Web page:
EL SEGUNDO, Calif. -- When Mike D'Antoni took over as the Los Angeles Lakers' coach, he vowed to return the team to its "Showtime" roots with a high-scoring brand of basketball.
"I told the team if we're not averaging 110 to 115 points a game, we need to talk," D'Antoni said at his introductory news conference in November 2012. "That's our goal. It should be easily done."
A season later, he is pumping the brakes on his team's expected pace.
"I was on drugs back then," D'Antoni said with a laugh after practice Monday, recalling how he was still on pain medication following reconstructive knee surgery at the time. "My knee was hurting. Vicodin was killing me."
Not that D'Antoni is planning on slowing his team completely. He just wants to adjust the expectation for a team that still averaged 96.8 possessions per game (tied for fourth) and averaged 102.2 points (tied for sixth) last season.
"It will be up," D'Antoni said of the pace. "It won't be crazy, but we want to push it. It will be a nice pace. We want to get some easy buckets before the defense sets up. So we'll be up in the top five in pace, that's normal, but it won't be breakneck speed. It will be good enough where everybody can catch up. We were third last year so it will be more or less like last year."
The tempo of play that the Lakers settled into in the second half of last season certainly worked. They finished 28-12 in their final 40 games.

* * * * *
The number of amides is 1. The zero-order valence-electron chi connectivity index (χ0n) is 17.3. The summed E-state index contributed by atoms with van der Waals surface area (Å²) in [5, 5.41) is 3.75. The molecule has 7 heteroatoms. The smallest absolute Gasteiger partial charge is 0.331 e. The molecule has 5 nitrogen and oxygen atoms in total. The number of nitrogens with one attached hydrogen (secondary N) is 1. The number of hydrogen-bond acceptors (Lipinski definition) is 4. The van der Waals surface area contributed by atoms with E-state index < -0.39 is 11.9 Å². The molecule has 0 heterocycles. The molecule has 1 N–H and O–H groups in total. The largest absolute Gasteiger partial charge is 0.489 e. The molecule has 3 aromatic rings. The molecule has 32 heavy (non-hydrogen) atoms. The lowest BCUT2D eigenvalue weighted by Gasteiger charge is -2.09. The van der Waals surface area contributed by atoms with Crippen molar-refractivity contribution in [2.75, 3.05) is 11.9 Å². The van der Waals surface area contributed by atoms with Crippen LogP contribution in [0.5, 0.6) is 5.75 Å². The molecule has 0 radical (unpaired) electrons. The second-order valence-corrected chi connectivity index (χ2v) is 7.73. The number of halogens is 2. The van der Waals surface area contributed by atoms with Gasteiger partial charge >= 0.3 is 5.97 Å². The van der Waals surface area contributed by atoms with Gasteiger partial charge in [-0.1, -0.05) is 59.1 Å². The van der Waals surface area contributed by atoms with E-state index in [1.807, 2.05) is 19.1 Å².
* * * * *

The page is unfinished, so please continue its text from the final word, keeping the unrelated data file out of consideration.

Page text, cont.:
"We had a good pace, and it was the right pace," D'Antoni said. "Not too fast, not too slow. The biggest thing is we closed out games last year with good defense and guys getting the ball in the right spots. So we'll do that. We'll try to do that this year."
Steve Nash, who teamed with D'Antoni in Phoenix to run the coach's up-tempo style at peak efficiency, said that last season's Lakers weren't an accurate reflection of a D'Antoni team.
"We never really played Mike's offense last year," Nash said. "I think we had a pretty high talent level and were able to find ways to win games, but we never really found an identity, especially with Mike's offense, in my opinion."
L.A. has averaged 92 points per game through its first six preseason games, while giving up 99.8 points per game to their opponents. They have attempted 82.8 shots per game in those exhibition games, slightly ahead of the 80.9 shots per game they averaged last year during the regular season.
Of course, the Lakers' personnel has had something to do with that. Dwight Howard is now on the Houston Rockets. Kobe Bryant has yet to play a game as he continues to rehabilitate his Achilles, and the Lakers have loaded up their lineup with young, athletic players such as Nick Young, Wesley Johnson and Jordan Farmar.
"I think we have to utilize their speed and their athleticism but not too much," Pau Gasol said. "Not too much faster than we did last year, because I think we still have to play somewhat of a controlled pace and a pace that everybody is comfortable with and go from there."
D'Antoni said he plans to play Johnson extended minutes in the frontcourt in the Lakers' preseason game against the Utah Jazz on Tuesday. Chris Kaman had been starting alongside Gasol while Johnson was nursing a left foot injury, but Kaman is listed as doubtful for the Utah game after missing L.A.'s past two practices because of gastroenteritis.
"It's going to give us a look [at Johnson]," D'Antoni said before classifying the four-year veteran as a "quick 4" rather than a more traditional stretch 4 in his system.
Nash was asked if D'Antoni learned anything from his initial scoring goals for the team last season.
"I think he learned that it wasn't the personnel, maybe we didn't have the makeup for that type of play," Nash said. "We didn't have maybe the shooting or athleticism last year."
As for this year?
"There's a pace and it's a continual pace," Nash said. "It doesn't have to be a thing of great speed, but just of a continual pace and more quick decisions and quick thoughts."